Whether you're storing backup systems for a business or a soon-to-be-collectible relic from the early days of computing, there are a few things that need to be covered before putting a computer--or any electronic device--in a storage unit. From humidity problems to the threat of theft, here are a few ways to prepare your computer assets for long term storage.
Finding The Right Storage Facility
Not all storage facilities are the same, and you may want to look through different features to make sure that you have enough services and that you're not overpaying.
Avoid outdoor storage facilities unless you have no other choice or can confirm the quality of security features. Outdoor facilities should at the very least have tall fences and security personnel keeping an eye on things, so avoid any open lot storage facilities.
Indoor facilities still need to have their security features confirmed, both by reviewing security camera footage and by making sure that security personnel are on board even at night. Any 24/7 storage facilities should have a front desk, and any doorways that can't be directly protected should be locked. Storage facility theft isn't going anywhere, but that doesn't mean your goods aren't in good hands. Look for a facility with great security.
In addition to the above security features, consider using a lock that isn't purchased from a large retail store. Well-known, budget lock brands should be avoided, and more heavy-duty locks can protect your goods from thieves. The issue isn't just lockpicking; stronger, reinforced lock bolts will require more time, strength, or more advanced bolt cutters for thieves to break to get into your storage unit.
Climate Control To Reduce Corrosion
Electronics have metal contact that are susceptible to corrosion if moisture is left in the environment for too long. With computers, this mostly means gold and copper exposure, which can be a problem if your storage facility is in a humid area or if your computer was kept in a humid area before and not treated to an extremely dry climate.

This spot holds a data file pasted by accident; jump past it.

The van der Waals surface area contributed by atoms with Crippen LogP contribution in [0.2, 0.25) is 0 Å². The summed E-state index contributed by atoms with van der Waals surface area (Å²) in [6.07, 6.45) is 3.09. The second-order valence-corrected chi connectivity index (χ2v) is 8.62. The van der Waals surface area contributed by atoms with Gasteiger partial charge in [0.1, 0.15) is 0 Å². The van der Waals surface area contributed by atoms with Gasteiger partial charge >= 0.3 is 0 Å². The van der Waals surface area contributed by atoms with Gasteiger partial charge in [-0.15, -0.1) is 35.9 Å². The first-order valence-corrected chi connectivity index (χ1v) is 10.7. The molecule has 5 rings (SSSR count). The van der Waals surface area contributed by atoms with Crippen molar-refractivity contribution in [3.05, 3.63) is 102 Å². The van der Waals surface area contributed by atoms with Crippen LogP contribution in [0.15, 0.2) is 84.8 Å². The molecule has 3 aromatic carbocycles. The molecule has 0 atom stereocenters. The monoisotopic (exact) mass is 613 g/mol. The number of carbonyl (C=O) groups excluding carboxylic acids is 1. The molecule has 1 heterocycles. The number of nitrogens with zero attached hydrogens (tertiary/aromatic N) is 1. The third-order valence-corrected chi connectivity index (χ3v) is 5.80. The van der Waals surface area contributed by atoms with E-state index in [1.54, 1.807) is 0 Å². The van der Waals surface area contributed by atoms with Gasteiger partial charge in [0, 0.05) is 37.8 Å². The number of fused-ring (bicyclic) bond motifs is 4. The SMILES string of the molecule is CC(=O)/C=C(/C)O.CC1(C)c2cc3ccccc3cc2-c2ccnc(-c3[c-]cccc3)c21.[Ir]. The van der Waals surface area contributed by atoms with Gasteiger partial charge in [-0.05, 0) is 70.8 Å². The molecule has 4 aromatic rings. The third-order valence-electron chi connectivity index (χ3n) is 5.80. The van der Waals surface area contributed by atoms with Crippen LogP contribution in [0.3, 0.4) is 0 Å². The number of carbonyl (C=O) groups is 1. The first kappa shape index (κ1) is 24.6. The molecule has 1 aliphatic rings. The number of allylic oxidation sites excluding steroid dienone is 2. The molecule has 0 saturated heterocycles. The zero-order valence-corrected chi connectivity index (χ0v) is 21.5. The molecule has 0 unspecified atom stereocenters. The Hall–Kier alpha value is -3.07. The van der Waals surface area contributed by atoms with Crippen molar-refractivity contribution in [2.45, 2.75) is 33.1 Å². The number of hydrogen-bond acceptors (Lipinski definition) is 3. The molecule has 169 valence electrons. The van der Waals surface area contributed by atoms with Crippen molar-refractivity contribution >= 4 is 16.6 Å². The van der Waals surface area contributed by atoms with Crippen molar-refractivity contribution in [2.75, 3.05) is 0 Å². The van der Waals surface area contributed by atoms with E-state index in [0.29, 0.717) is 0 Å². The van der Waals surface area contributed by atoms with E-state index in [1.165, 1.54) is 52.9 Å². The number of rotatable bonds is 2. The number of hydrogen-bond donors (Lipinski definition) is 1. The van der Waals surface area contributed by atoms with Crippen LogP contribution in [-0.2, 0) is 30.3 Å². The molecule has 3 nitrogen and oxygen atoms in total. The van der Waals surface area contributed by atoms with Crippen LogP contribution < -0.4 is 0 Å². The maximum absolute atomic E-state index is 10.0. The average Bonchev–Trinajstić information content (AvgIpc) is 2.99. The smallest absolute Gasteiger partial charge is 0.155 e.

Storage facilities can offer two levels of protection, and even temporary humidity protection can be helpful. The first and easiest way to find a level of protection is air conditioning, as an air conditioning system pulls humidity from the air as part of its cooling process. It also reduces the amount of humidity in a given space by cooling the air, although condensation can be an issue on the outside if the outdoor temperature is significantly high and humid.
The second, more advanced form of humidity control involves getting a dehumidifier. If the storage facility's area is humid and the air conditioning unit isn't doing much to reduce humidity levels, you'll need to ask for a dehumidifier to be run constantly.
If your computer comes from a humid location, but the storage facility area isn't humid, get a computer professional to clean the inside of the system to remove any dust and moisture. About a day's use a of dehumidifier can help your computer transition to safer levels of moisture, and an air conditioning unit or sealed container will be fine.
Contact a storage facility for self storage units, such as Colfax West Self Storage, and keep these details in mind to make your decision more informed.